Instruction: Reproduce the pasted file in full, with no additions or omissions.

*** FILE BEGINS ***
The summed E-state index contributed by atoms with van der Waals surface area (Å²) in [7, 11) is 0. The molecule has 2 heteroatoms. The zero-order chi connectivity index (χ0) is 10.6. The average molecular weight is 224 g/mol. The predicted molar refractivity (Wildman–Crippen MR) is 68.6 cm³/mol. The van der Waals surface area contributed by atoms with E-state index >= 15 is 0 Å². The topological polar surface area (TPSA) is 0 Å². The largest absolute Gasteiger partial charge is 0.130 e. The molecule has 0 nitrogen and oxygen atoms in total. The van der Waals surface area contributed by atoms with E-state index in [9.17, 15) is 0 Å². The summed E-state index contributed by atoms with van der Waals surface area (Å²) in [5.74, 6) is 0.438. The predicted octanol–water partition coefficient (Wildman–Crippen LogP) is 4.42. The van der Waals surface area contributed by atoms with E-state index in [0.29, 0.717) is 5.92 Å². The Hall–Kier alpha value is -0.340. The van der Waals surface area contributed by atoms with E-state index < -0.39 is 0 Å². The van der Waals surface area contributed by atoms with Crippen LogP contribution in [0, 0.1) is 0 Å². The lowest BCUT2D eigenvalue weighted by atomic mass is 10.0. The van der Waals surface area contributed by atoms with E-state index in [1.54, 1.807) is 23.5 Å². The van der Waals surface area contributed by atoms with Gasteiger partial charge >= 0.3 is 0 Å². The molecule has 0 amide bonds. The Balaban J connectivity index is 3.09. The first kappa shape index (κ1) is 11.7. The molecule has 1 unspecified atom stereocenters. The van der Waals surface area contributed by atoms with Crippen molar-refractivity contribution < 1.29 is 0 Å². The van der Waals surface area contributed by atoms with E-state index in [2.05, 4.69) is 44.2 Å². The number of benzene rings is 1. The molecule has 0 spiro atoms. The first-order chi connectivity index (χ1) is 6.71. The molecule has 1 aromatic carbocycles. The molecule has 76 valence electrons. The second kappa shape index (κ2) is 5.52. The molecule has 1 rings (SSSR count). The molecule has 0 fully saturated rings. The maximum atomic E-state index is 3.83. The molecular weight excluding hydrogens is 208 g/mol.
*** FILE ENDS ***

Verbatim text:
The summed E-state index contributed by atoms with van der Waals surface area (Å²) in [7, 11) is 0. The molecule has 2 heteroatoms. The zero-order chi connectivity index (χ0) is 10.6. The average molecular weight is 224 g/mol. The predicted molar refractivity (Wildman–Crippen MR) is 68.6 cm³/mol. The van der Waals surface area contributed by atoms with E-state index >= 15 is 0 Å². The topological polar surface area (TPSA) is 0 Å². The largest absolute Gasteiger partial charge is 0.130 e. The molecule has 0 nitrogen and oxygen atoms in total. The van der Waals surface area contributed by atoms with E-state index in [9.17, 15) is 0 Å². The summed E-state index contributed by atoms with van der Waals surface area (Å²) in [5.74, 6) is 0.438. The predicted octanol–water partition coefficient (Wildman–Crippen LogP) is 4.42. The van der Waals surface area contributed by atoms with E-state index in [0.29, 0.717) is 5.92 Å². The Hall–Kier alpha value is -0.340. The van der Waals surface area contributed by atoms with E-state index < -0.39 is 0 Å². The van der Waals surface area contributed by atoms with Crippen LogP contribution in [0, 0.1) is 0 Å². The lowest BCUT2D eigenvalue weighted by atomic mass is 10.0. The van der Waals surface area contributed by atoms with E-state index in [1.54, 1.807) is 23.5 Å². The van der Waals surface area contributed by atoms with Gasteiger partial charge >= 0.3 is 0 Å². The molecule has 0 amide bonds. The Balaban J connectivity index is 3.09. The first kappa shape index (κ1) is 11.7. The molecule has 1 unspecified atom stereocenters. The van der Waals surface area contributed by atoms with Crippen molar-refractivity contribution < 1.29 is 0 Å². The van der Waals surface area contributed by atoms with E-state index in [2.05, 4.69) is 44.2 Å². The number of benzene rings is 1. The molecule has 0 spiro atoms. The first-order chi connectivity index (χ1) is 6.71. The molecule has 1 aromatic carbocycles. The molecule has 76 valence electrons. The second kappa shape index (κ2) is 5.52. The molecule has 1 rings (SSSR count). The molecule has 0 fully saturated rings. The maximum atomic E-state index is 3.83. The molecular weight excluding hydrogens is 208 g/mol.